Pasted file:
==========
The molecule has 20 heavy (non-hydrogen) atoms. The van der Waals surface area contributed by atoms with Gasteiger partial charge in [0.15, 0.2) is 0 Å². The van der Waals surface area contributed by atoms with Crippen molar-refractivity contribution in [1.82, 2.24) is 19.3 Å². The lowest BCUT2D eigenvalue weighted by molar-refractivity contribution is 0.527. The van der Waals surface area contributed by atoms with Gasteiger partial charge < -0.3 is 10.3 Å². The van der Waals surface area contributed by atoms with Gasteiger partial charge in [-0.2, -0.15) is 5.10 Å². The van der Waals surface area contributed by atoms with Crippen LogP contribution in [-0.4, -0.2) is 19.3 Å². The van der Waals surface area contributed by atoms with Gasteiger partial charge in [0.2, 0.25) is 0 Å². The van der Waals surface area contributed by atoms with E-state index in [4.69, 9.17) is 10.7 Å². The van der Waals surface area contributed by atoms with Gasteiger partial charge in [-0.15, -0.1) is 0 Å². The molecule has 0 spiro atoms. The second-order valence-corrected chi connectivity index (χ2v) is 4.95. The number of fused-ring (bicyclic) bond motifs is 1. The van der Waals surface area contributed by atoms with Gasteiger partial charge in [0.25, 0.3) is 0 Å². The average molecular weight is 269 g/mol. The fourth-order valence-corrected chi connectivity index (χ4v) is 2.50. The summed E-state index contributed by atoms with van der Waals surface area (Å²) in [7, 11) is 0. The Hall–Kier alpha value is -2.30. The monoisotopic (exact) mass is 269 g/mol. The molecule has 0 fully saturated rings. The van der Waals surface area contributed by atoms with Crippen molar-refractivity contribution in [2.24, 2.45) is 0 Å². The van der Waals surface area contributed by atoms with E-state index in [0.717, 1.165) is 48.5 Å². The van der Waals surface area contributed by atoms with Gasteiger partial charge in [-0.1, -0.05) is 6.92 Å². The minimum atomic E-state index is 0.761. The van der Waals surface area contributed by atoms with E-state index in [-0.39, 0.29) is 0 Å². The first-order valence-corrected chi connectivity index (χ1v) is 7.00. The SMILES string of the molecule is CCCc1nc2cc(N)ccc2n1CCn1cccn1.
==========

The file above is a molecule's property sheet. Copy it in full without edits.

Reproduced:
The molecule has 20 heavy (non-hydrogen) atoms. The van der Waals surface area contributed by atoms with Gasteiger partial charge in [0.15, 0.2) is 0 Å². The van der Waals surface area contributed by atoms with Crippen molar-refractivity contribution in [1.82, 2.24) is 19.3 Å². The lowest BCUT2D eigenvalue weighted by molar-refractivity contribution is 0.527. The van der Waals surface area contributed by atoms with Gasteiger partial charge < -0.3 is 10.3 Å². The van der Waals surface area contributed by atoms with Gasteiger partial charge in [-0.2, -0.15) is 5.10 Å². The van der Waals surface area contributed by atoms with Crippen LogP contribution in [-0.4, -0.2) is 19.3 Å². The van der Waals surface area contributed by atoms with Gasteiger partial charge in [0.2, 0.25) is 0 Å². The van der Waals surface area contributed by atoms with E-state index in [4.69, 9.17) is 10.7 Å². The van der Waals surface area contributed by atoms with Gasteiger partial charge in [-0.15, -0.1) is 0 Å². The molecule has 0 spiro atoms. The second-order valence-corrected chi connectivity index (χ2v) is 4.95. The number of fused-ring (bicyclic) bond motifs is 1. The van der Waals surface area contributed by atoms with Gasteiger partial charge in [0.25, 0.3) is 0 Å². The average molecular weight is 269 g/mol. The fourth-order valence-corrected chi connectivity index (χ4v) is 2.50. The summed E-state index contributed by atoms with van der Waals surface area (Å²) in [7, 11) is 0. The Hall–Kier alpha value is -2.30. The monoisotopic (exact) mass is 269 g/mol. The molecule has 0 fully saturated rings. The van der Waals surface area contributed by atoms with Crippen molar-refractivity contribution in [2.24, 2.45) is 0 Å². The van der Waals surface area contributed by atoms with E-state index in [0.717, 1.165) is 48.5 Å². The van der Waals surface area contributed by atoms with Gasteiger partial charge in [-0.1, -0.05) is 6.92 Å². The minimum atomic E-state index is 0.761. The van der Waals surface area contributed by atoms with E-state index in [-0.39, 0.29) is 0 Å². The first-order valence-corrected chi connectivity index (χ1v) is 7.00. The SMILES string of the molecule is CCCc1nc2cc(N)ccc2n1CCn1cccn1.